While I have to admit I sometimes worry that we over-dramatize the adventure of entrepreneurship, there’s also something to be said for the occasional reminder that building a business, when it goes right, can be quite an adventure.

Michael Arrington, founder of TechCrunch, posted Are You a Pirate? over the weekend, a thoughtful celebration of the adventure of entrepreneurship. In contrast to normal people, he says:

Entrepreneurs, though, are all screwed up. They don’t need to be rewarded for risk, because they actually get utility out of risk itself. In other words, they like adventure.

I don’t fully agree with that myself — it doesn’t match my own experience — but Michael Arrington has earned the right to say that. He’s paid his dues. As he explains:

In my youth I was a corporate lawyer, making a very nice salary for representing technology startups in Silicon Valley. There was a good chance I’d make partner after seven to eight years and could be earning maybe a million dollars a year by the time I was 40. All I had to do was work hard and bring in clients. I was good at both.

But I left the law after just three years to join a startup. And the reason I did it was adventure. I wanted to be in the game, not just watching it. My parents thought I was crazy. They still have no real idea of what I do for a living, and they were, frankly, pissed off that I spent their money getting a law degree, only to throw it away before I was 30.

But I did it, anyway. And then I left that company after a year to start my own company. And I’ve never looked back since then. That first company I started made a lot of money for the venture capitalists — nearly $30 million — but next to nothing for the founders. The companies I started after that varied between failures and mediocre successes. But at no point did I ever consider getting a “real job.” That felt like a black-and-white world, and I wanted technicolor. Also, I hate working for other people because I’m really bad at it.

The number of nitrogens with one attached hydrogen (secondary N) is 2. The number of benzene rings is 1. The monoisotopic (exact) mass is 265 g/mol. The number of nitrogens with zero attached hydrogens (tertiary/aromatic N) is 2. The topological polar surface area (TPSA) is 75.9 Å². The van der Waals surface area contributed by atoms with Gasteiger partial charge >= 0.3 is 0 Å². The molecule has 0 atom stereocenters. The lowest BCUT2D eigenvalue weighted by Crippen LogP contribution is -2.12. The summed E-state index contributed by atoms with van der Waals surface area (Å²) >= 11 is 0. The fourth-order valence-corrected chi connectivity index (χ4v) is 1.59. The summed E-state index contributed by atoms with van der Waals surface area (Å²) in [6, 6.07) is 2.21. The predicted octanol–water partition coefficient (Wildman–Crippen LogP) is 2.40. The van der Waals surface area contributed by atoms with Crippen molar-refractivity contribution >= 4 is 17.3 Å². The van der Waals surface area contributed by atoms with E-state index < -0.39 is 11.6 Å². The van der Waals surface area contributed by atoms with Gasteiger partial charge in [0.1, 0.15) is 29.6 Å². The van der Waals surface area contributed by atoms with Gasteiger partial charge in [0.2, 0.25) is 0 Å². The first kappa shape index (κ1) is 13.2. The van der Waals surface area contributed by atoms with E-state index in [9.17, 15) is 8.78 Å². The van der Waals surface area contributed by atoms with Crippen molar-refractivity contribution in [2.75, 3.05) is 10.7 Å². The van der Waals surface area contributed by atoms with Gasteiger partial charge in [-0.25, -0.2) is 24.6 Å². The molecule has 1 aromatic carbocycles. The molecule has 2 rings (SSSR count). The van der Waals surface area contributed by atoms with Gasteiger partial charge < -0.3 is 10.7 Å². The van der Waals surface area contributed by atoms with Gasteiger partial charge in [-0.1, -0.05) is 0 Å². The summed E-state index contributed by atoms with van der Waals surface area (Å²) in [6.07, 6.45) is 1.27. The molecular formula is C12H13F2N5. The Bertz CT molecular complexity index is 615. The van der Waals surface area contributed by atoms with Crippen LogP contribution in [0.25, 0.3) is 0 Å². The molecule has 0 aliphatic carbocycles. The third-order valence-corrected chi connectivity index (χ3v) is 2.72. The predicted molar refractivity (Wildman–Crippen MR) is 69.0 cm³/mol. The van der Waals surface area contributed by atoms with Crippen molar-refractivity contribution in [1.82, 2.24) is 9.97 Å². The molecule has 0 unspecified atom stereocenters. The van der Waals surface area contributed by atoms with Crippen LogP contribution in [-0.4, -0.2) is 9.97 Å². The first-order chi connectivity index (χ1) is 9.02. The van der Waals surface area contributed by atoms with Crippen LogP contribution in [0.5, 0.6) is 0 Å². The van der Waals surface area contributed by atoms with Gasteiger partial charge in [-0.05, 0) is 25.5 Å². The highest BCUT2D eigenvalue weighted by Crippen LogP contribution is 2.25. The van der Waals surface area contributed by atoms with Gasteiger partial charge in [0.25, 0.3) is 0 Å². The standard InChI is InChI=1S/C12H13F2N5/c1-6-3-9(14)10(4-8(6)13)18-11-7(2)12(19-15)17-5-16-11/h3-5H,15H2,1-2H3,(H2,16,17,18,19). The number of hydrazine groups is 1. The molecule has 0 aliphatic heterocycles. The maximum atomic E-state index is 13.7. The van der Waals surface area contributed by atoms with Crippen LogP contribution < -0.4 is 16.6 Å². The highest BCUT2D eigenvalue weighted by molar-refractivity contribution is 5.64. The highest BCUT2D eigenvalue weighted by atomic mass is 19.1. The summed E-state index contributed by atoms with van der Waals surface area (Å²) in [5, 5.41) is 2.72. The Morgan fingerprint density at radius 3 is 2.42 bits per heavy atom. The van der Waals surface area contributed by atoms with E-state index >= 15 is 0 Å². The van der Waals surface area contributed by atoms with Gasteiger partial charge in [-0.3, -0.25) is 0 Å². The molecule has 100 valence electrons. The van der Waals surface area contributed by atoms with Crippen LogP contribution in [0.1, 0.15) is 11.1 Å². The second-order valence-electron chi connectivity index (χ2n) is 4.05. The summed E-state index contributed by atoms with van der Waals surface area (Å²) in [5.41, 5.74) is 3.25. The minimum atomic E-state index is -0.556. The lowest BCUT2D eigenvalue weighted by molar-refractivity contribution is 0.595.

Why the (albeit slight) disagreement? I guess it’s because I always use the plan to manage the risk. I like building a company and making things happen, but the risk is a necessary downside, not the point.

But entrepreneurs, according to Michael Arrington, are like pirates because they like risk.

Why did some people way back in the 17th century, or whenever, become pirates? The likely payoff was abysmal, I imagine. There’s a very small chance you’d make a fortune from some prize, and a very large chance you’d drown, or be hung, or shot or whatever. And living on a small ship with a hundred other guys must have sucked, even for the captain.

But in my fantasy pirate world these guys just had really screwed up risk-aversion algorithms. Unlike most of the other people, they actually lusted after that risk. The potential for riches was just an argument for the venture. But the real payoff was the pirate life itself.

So I’ve been entrepreneur, not as successful as some, but I’ve survived and raised a family, and I would have failed as a pirate. Living on the ship with a hundred other guys would have been dreadful, but I would have been one of those who drowned, or was hung, or shot or whatever.

I wanted to do what I liked, and make enough money, and have time left over for family. I planned a lot. And I took risks when I had to, but because the rewards were worth it, or so it seemed at the time.

Still, what the heck, as I write this (yesterday afternoon) it’s Halloween, and pirate sounds pretty good at the moment. So I finish with Michael Arrington’s rousing conclusion:

There are lots of things that I will probably never experience in this life. Military combat. Being dictator of a small central American country. Dunking a basketball. Being a famous rock star. Or walking on Mars.

But one thing I have been, and will always be, is an entrepreneur. And dammit, that feels pretty good. Because if I were a lawyer right now, even a rich lawyer, I’d always have wondered if I had what it takes to do something a little more adventurous with my life than work for someone else.

And with that, I say, if you do it, then do it your way: not his, not mine. Arggh.

Tim BerryTim Berry

Tim Berry is the founder and chairman of Palo Alto Software and Bplans.com. Follow him on Twitter @Timberry.